In the Christmas account of Matthew 2:1-19, the clear villain is Herod. He was a brutal character the Romans installed as a puppet king, not even a Jew, but an Idumean from the south. When the Wise Men appeared in his courts asking, “Where is He who is born king of the Jews?” (Matthew 2:2), it’s no surprise that Herod was troubled. After all, he wasn’t born to his royal position, and someone who was might challenge his authority one day. Herod had murdered several family members to eliminate rivals for his throne, so One who had a claim by birth must be stopped!
Herod asked the Wise Men to report back when they found the Christ Child under the false pretense that he wanted to worship Christ as well. (Matthew 2:8). Herod lied. His aim was to locate the Infant and murder Him. God warned the Wise Men in a dream not to return to Herod, thwarting the king’s plan. In a fury, Herod sent soldiers to Bethlehem with orders to slaughter every boy under two years old.
How horrifying! Even now, two thousand years later, we are sickened by this massacre. How can we learn from the example of such a ruthless, despicable character?
I doubt Herod in his childhood was much different from any young boy. How on earth does any mother’s son turn out to be a mass murderer of children? He does it by giving way again and again to sin in his heart. Most of our boys go through a time in the preteen- or early teen years when their hormones go crazy and they are tempted by anger – a lot. It’s got to be one of the most frustrating times of all to be a parent. They get mad for no reason, hurling accusations at anyone nearby, and they’re spoiling for a fight. It’s awfully hard not to get mad right back at them.
We can’t give way to anger in response, though. Anger easily leads to bitterness, meanness, and cruelty. Our boys have to learn how to climb down off the walland deal with their temptation in a godly way–we all do. The Word tells us, “Whoever has no rule over his own spirit is like a city broken down, without walls.” (Proverbs 25:28)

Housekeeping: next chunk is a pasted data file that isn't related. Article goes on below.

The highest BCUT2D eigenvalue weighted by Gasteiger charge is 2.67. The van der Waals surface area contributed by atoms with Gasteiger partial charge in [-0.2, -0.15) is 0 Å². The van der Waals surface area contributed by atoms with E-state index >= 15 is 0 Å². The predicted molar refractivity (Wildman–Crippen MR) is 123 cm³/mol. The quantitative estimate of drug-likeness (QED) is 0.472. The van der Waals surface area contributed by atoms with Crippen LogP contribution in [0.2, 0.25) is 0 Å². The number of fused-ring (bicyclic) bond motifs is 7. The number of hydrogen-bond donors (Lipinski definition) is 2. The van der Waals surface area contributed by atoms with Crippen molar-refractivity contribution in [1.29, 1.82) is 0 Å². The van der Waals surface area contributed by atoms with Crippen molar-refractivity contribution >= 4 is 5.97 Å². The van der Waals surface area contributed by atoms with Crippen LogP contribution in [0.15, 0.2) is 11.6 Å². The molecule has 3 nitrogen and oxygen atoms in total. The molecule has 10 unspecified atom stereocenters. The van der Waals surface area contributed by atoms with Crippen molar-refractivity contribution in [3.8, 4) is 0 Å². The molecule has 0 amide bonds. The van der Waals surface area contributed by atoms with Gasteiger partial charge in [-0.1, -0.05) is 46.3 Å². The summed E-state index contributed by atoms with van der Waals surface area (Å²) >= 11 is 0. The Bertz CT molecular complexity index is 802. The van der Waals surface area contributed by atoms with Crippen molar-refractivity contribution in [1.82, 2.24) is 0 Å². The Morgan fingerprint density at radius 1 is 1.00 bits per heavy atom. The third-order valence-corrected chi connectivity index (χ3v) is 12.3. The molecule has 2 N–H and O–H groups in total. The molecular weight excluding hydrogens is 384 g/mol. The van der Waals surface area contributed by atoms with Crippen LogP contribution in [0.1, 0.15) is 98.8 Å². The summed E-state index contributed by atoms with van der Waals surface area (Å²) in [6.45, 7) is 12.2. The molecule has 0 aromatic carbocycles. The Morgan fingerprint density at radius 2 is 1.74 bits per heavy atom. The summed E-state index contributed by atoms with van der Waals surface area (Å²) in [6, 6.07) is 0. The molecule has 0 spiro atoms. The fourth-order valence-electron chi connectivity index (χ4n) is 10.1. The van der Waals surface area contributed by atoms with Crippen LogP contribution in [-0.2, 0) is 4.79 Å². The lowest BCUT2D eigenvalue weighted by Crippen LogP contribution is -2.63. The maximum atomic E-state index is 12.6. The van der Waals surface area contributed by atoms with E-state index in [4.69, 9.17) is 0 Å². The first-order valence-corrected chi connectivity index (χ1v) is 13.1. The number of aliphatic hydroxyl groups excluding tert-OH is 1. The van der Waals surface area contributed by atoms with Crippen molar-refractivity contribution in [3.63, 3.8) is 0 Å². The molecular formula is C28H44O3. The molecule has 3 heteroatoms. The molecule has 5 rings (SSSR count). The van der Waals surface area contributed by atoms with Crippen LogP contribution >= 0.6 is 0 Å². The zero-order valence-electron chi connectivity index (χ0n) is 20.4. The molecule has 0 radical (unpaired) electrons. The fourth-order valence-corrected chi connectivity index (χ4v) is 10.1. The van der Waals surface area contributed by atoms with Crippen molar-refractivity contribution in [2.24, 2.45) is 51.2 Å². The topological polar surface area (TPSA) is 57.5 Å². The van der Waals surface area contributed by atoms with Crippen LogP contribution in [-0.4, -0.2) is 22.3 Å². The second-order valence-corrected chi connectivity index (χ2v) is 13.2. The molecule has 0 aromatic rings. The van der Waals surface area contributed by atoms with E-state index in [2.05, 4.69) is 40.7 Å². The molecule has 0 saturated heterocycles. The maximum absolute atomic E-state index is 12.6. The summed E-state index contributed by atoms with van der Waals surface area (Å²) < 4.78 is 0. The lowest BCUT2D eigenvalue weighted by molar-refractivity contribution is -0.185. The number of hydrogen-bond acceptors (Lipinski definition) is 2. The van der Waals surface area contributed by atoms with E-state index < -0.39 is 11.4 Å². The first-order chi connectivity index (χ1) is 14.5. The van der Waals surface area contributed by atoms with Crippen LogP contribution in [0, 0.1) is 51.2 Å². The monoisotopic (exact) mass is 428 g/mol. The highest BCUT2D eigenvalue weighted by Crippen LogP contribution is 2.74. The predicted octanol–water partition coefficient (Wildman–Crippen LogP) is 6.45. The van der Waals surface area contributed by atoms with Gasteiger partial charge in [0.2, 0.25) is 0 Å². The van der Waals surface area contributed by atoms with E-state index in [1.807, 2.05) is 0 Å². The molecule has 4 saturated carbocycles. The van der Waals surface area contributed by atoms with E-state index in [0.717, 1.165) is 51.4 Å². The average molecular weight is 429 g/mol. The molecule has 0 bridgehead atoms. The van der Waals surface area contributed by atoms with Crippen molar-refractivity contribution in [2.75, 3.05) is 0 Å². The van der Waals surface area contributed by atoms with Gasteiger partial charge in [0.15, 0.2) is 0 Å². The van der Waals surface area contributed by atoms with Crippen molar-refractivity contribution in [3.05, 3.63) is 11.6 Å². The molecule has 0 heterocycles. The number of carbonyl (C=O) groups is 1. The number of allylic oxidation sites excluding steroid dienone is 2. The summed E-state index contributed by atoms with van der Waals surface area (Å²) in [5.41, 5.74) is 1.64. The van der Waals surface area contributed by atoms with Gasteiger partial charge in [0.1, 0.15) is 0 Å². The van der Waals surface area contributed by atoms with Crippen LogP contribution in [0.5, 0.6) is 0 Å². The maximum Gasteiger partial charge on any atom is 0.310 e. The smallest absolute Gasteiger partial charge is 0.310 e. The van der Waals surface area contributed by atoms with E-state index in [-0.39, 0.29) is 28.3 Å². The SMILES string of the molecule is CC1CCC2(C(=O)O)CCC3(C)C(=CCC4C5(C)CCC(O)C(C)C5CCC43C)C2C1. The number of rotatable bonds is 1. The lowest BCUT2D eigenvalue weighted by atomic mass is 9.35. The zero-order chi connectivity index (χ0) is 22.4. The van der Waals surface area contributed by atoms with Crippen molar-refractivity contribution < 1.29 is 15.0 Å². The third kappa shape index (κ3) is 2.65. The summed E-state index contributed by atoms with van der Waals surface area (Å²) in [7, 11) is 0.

When we master our anger, we defuse disaster.
A city without defenses reacts to the slightest threat because it can’t just shut the gates and ignore provocation. In the same way, when we let anger control us, we’re vulnerable to the attacks and temptations of our enemy. We react and retaliate when there’s no need—or justification—for it. We shouldn’t be that way and neither should our boys. Instead, we need to respond to anger with a soft answer (Proverbs 15:1). We need to listen carefully, consider our own words, and be slow to anger ourselves (James 1:19). When we master our own anger, we model self-control for our children, and they learn to trust us.
Unwrapping the Gift
- Do you struggle with anger? If so, you may want to check out our No More Angry MOB group on Facebook.
- How can we model good practices with controlling anger to our boys?
Pray with Me
Father, please help me to control myself and to respond in a godly way to my children’s anger, so they can learn not to give way to anger, too. In Christ’s name, Amen.
Boot Camp 9-12 is a LIVE webinar series for parents of boys nine and up, to help you learn how to make the teen years great. In the very first session we talk about dealing with anger and moodiness common in this age. Join us!
Melanie Young is, with her husband Hal, the author of Raising Real Men: Surviving, Teaching, and Appreciating Boys, Christian Small Publishers 2011 Book of the Year, and the soon-to-be-released (preorder now!) My Beloved and My Friend: How to be Married to Your Best Friend Without Changing Spouses. Join them on the web at their blog!